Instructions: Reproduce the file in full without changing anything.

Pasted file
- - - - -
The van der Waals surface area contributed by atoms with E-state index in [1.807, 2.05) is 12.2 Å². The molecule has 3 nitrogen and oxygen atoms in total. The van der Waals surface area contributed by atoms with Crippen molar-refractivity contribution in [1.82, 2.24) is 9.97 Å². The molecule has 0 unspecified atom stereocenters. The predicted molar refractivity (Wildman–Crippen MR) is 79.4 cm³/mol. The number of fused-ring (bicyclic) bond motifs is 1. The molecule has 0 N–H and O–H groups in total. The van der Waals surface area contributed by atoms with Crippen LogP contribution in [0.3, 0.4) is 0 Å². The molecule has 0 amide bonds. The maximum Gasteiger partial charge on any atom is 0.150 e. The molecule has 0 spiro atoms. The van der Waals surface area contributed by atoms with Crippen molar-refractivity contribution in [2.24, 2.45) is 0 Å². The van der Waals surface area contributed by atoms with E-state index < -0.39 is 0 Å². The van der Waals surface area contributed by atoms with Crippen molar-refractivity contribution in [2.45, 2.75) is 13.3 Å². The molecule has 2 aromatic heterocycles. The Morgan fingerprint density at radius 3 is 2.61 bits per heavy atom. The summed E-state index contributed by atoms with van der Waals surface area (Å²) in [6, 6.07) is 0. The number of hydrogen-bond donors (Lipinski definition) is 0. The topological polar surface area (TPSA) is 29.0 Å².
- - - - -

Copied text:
The van der Waals surface area contributed by atoms with E-state index in [1.807, 2.05) is 12.2 Å². The molecule has 3 nitrogen and oxygen atoms in total. The van der Waals surface area contributed by atoms with Crippen molar-refractivity contribution in [1.82, 2.24) is 9.97 Å². The molecule has 0 unspecified atom stereocenters. The predicted molar refractivity (Wildman–Crippen MR) is 79.4 cm³/mol. The number of fused-ring (bicyclic) bond motifs is 1. The molecule has 0 N–H and O–H groups in total. The van der Waals surface area contributed by atoms with Crippen LogP contribution in [0.3, 0.4) is 0 Å². The molecule has 0 amide bonds. The maximum Gasteiger partial charge on any atom is 0.150 e. The molecule has 0 spiro atoms. The van der Waals surface area contributed by atoms with Crippen molar-refractivity contribution in [2.24, 2.45) is 0 Å². The van der Waals surface area contributed by atoms with E-state index < -0.39 is 0 Å². The van der Waals surface area contributed by atoms with Crippen molar-refractivity contribution in [2.45, 2.75) is 13.3 Å². The molecule has 2 aromatic heterocycles. The Morgan fingerprint density at radius 3 is 2.61 bits per heavy atom. The summed E-state index contributed by atoms with van der Waals surface area (Å²) in [6, 6.07) is 0. The number of hydrogen-bond donors (Lipinski definition) is 0. The topological polar surface area (TPSA) is 29.0 Å².